When you're talking about lithium-ion batteries, the word "pyrotechnic" is not usually considered a good thing. But two new patents filing by Tesla shows that it's not always a scary thing to have such an explosive term connected to your power source. The wording in the filings is, as always, a bit complicated but the takeaway points from patent #20170229266 and #20170229268 (they share similar wording), is that in the event of a crash, the high-voltage battery in an electric vehicle needs to be neutered so that it's safe for anyone who might come into contact with it. Or, as Tesla says in a filing:
In demanding applications, the disconnect must interrupt very large currents in a fast and reliable manner. For example, the interruption of large currents has a tendency to create electric arcs, sometimes referred to as arc columns. Since the disconnect is often intended to improve safety of the electric system (by allowing it to be disconnected quickly), it is important that such electric arcs are then managed so as to not create a new hazard or risk further damage. At the same time, it is preferable that the disconnect not be overly complex or involve components that are unduly expensive.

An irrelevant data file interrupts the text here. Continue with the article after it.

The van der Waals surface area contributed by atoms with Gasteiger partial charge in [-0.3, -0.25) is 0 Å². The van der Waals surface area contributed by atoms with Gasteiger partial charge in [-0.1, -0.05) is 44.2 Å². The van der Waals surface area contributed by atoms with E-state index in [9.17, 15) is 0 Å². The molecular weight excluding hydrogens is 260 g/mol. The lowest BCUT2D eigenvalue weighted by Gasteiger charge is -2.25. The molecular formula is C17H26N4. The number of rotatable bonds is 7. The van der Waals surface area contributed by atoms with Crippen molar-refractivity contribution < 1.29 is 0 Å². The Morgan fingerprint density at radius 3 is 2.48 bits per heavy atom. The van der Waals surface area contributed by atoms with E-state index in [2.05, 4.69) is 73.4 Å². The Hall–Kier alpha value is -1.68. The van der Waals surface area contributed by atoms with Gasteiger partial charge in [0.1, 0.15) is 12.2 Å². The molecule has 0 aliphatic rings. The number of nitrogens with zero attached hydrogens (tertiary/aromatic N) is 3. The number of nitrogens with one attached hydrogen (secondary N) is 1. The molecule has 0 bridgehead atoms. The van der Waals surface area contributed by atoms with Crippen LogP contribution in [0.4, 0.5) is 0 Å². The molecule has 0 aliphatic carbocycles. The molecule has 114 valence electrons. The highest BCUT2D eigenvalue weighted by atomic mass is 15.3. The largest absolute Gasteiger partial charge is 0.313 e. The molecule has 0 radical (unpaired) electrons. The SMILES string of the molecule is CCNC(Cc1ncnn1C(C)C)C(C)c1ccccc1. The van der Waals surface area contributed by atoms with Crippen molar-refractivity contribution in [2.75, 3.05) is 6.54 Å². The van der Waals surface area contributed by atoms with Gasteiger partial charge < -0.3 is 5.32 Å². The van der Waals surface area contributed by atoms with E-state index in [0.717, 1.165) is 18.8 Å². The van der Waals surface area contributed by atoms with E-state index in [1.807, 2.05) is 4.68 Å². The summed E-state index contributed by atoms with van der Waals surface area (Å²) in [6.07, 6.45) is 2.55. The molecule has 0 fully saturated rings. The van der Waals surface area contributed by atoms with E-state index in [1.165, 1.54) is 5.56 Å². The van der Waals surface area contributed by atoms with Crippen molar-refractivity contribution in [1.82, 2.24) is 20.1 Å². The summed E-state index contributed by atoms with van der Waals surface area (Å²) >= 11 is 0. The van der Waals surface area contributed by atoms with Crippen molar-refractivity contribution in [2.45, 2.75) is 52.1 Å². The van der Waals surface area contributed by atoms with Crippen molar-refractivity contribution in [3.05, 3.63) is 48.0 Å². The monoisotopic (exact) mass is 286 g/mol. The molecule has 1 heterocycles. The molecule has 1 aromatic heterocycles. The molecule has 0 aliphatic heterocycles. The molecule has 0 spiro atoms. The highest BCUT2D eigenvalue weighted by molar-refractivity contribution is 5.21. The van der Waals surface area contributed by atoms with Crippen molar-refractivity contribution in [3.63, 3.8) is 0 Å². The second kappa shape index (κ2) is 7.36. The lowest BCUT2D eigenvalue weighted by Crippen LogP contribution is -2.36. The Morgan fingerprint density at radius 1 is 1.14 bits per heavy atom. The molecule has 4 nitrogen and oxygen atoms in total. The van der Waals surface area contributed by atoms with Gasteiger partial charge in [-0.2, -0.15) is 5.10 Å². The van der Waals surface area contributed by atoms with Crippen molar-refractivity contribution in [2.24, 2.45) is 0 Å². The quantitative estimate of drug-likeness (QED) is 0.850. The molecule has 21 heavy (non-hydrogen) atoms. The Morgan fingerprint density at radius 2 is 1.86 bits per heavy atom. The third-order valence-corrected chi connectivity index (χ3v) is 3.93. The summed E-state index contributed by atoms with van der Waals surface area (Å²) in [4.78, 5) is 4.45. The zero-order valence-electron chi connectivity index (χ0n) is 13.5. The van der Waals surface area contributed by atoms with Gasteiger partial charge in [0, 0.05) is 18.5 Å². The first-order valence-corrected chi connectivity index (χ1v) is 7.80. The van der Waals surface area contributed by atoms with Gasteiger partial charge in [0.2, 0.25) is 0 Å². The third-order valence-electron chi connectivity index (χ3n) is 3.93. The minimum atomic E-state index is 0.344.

Disconnecting a battery in the case of danger is vital to keep people safe. Tesla says its "pyrotechnic disconnect" can be used in either an EV or in stationary storage. So, how does it work? Well, there's a housing with a combustion chamber in it, and there's a pyrotechnic charge inside that combustion chamber and a busbar covering on the outside. When the busbar is severed, for whatever reason, there's an exhaust port in the housing that lets gas escape so that any electric arc created is suppressed. These arcs can be a problem because they can, "create a new hazard or risk further damage." With Tesla's idea here, the electric system can be disconnected quickly, and the arcs can then be managed.